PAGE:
Sumner, William Graham, 1840–1910, American sociologist and political economist, b. Paterson, N.J., grad. Yale, 1863, and studied in Germany, in Switzerland, and at Oxford. He was ordained an Episcopal minister and from 1872 was professor of political and social science at Yale. In economics he advocated a policy of extreme laissez-faire, strongly opposing any government measures that he thought interfered with the natural economics of trade. As a sociologist he did valuable work in charting the evolution of human customs—folkways and mores. He concluded that the power of these forces, developed in the course of human evolution, rendered useless any attempts at social reform. He also originated the concept of ethnocentrism, a term now commonly used, to designate attitudes of superiority about one's own group in comparison with others. His major work was Folkways (1907). The massive Science of Society by Sumner and Albert G. Keller, a colleague, was not completed and published until 1927 (4 vol.; Vol. IV by Sumner, Keller, and M. R. Davie).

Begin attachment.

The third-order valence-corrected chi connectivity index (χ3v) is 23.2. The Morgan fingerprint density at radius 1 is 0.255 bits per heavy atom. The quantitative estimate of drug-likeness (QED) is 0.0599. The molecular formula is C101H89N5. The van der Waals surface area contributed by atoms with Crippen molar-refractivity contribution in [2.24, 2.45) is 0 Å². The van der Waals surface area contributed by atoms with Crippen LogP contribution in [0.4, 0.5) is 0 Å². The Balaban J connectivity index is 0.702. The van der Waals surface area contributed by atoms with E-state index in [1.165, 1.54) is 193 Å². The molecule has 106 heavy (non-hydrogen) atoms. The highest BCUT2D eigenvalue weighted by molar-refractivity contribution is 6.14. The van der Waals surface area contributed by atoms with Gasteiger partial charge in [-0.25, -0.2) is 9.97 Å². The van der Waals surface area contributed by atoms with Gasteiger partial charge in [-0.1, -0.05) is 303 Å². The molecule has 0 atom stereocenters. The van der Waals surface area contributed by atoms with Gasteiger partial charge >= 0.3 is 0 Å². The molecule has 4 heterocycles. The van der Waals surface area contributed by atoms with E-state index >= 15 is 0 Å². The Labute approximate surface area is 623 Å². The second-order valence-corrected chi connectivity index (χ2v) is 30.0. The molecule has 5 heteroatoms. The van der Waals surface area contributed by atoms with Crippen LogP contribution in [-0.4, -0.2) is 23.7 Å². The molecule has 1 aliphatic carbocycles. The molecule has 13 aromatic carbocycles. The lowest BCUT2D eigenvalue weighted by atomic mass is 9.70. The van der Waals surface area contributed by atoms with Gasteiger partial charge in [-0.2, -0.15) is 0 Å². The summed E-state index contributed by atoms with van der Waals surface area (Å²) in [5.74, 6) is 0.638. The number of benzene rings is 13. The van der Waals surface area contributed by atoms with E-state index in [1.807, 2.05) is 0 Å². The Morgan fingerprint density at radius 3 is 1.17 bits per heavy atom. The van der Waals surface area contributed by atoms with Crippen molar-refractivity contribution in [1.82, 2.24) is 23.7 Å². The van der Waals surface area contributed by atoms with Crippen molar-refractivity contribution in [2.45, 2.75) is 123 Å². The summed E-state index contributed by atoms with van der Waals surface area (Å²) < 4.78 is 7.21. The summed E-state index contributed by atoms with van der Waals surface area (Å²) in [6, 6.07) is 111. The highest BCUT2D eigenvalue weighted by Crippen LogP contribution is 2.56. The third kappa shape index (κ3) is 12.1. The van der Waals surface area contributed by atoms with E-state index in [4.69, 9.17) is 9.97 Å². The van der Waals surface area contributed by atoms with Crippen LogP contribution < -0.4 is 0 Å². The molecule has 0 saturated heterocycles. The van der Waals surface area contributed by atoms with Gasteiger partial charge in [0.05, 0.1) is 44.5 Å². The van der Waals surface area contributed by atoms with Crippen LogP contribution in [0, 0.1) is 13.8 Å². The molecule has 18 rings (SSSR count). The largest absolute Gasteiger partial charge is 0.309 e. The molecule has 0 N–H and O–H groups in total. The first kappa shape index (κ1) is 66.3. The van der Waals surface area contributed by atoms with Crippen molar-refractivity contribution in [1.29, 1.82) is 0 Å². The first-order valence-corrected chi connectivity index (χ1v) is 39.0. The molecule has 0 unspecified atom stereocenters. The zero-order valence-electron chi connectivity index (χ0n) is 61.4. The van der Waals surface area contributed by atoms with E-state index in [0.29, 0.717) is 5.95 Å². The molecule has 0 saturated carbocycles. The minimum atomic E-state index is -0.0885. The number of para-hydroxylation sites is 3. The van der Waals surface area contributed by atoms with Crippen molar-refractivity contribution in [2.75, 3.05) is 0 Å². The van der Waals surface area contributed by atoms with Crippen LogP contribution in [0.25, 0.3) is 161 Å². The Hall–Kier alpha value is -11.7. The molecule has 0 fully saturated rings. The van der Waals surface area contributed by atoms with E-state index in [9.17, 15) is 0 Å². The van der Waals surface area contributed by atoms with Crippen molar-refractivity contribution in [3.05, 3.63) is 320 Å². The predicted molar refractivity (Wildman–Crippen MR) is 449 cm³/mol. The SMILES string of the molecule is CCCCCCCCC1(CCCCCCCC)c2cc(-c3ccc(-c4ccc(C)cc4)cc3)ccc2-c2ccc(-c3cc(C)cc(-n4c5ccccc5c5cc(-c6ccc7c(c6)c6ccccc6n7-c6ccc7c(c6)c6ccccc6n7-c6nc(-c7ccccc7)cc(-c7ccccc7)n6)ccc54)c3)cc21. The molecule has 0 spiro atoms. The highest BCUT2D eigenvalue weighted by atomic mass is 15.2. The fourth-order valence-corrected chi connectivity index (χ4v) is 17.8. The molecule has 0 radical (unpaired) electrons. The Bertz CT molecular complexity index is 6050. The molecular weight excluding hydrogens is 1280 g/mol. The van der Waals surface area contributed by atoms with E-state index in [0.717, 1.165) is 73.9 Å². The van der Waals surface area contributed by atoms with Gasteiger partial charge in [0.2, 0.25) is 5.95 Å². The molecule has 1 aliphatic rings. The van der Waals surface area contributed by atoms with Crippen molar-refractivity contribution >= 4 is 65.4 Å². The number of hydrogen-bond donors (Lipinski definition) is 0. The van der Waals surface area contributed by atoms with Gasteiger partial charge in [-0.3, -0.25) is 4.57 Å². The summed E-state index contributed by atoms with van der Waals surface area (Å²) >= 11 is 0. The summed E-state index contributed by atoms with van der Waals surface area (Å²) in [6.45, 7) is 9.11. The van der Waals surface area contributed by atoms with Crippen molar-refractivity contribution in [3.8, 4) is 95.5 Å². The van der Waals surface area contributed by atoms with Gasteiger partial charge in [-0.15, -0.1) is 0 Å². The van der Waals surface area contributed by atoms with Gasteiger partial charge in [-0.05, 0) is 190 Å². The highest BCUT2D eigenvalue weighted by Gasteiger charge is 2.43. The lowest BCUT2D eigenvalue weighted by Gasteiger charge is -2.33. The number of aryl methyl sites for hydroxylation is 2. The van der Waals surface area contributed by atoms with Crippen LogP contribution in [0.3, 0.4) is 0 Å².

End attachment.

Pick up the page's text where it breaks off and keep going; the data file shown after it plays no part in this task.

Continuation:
See H. E. Starr, William Graham Sumner (1925); A. G. Keller, Reminiscences (Mainly Personal) of William Graham Sumner (1933); W. G. Green, Sumner Today (1940, repr. 1971); R. G. McCloskey, American Conservatism in the Age of Enterprise (1951, repr. 1964); M. R. Davie, William Graham Sumner (1963).